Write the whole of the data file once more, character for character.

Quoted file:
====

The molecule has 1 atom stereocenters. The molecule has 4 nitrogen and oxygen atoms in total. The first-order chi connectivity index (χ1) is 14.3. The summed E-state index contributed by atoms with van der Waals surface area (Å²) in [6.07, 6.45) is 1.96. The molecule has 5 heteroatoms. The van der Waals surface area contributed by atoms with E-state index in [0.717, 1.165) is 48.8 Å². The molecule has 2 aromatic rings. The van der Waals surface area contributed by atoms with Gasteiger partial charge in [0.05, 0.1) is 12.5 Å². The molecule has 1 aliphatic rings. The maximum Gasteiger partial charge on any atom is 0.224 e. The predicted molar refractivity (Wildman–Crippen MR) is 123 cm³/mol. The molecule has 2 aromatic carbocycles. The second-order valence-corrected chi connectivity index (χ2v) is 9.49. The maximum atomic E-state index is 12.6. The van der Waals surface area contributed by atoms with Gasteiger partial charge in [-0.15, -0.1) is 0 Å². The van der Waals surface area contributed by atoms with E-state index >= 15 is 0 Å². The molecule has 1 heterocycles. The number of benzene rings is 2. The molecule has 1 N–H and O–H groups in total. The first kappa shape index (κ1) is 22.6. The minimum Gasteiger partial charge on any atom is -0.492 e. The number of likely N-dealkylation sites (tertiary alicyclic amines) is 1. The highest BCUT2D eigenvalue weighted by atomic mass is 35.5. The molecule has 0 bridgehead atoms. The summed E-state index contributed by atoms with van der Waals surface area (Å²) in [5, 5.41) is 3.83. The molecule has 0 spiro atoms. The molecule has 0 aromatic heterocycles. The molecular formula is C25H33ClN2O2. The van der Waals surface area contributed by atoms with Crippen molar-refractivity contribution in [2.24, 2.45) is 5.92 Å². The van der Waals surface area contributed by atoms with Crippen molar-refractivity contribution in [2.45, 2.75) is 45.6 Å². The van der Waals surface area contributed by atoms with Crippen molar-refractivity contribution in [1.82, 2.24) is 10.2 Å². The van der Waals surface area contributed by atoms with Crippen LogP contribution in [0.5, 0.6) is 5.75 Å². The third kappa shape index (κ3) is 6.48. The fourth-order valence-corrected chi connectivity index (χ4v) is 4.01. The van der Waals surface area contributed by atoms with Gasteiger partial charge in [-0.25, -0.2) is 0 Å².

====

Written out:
The molecule has 1 atom stereocenters. The molecule has 4 nitrogen and oxygen atoms in total. The first-order chi connectivity index (χ1) is 14.3. The summed E-state index contributed by atoms with van der Waals surface area (Å²) in [6.07, 6.45) is 1.96. The molecule has 5 heteroatoms. The van der Waals surface area contributed by atoms with E-state index in [0.717, 1.165) is 48.8 Å². The molecule has 2 aromatic rings. The van der Waals surface area contributed by atoms with Gasteiger partial charge in [0.05, 0.1) is 12.5 Å². The molecule has 1 aliphatic rings. The maximum Gasteiger partial charge on any atom is 0.224 e. The predicted molar refractivity (Wildman–Crippen MR) is 123 cm³/mol. The molecule has 2 aromatic carbocycles. The second-order valence-corrected chi connectivity index (χ2v) is 9.49. The maximum atomic E-state index is 12.6. The van der Waals surface area contributed by atoms with Gasteiger partial charge in [-0.15, -0.1) is 0 Å². The van der Waals surface area contributed by atoms with E-state index >= 15 is 0 Å². The molecule has 1 heterocycles. The number of benzene rings is 2. The molecule has 1 N–H and O–H groups in total. The first kappa shape index (κ1) is 22.6. The minimum Gasteiger partial charge on any atom is -0.492 e. The number of likely N-dealkylation sites (tertiary alicyclic amines) is 1. The highest BCUT2D eigenvalue weighted by atomic mass is 35.5. The molecule has 0 bridgehead atoms. The summed E-state index contributed by atoms with van der Waals surface area (Å²) in [5, 5.41) is 3.83. The molecule has 0 spiro atoms. The molecule has 0 aromatic heterocycles. The molecular formula is C25H33ClN2O2. The van der Waals surface area contributed by atoms with Crippen molar-refractivity contribution in [2.24, 2.45) is 5.92 Å². The van der Waals surface area contributed by atoms with Crippen molar-refractivity contribution in [2.45, 2.75) is 45.6 Å². The van der Waals surface area contributed by atoms with Crippen molar-refractivity contribution in [1.82, 2.24) is 10.2 Å². The van der Waals surface area contributed by atoms with Crippen LogP contribution in [0.5, 0.6) is 5.75 Å². The third kappa shape index (κ3) is 6.48. The fourth-order valence-corrected chi connectivity index (χ4v) is 4.01. The van der Waals surface area contributed by atoms with Gasteiger partial charge in [-0.25, -0.2) is 0 Å².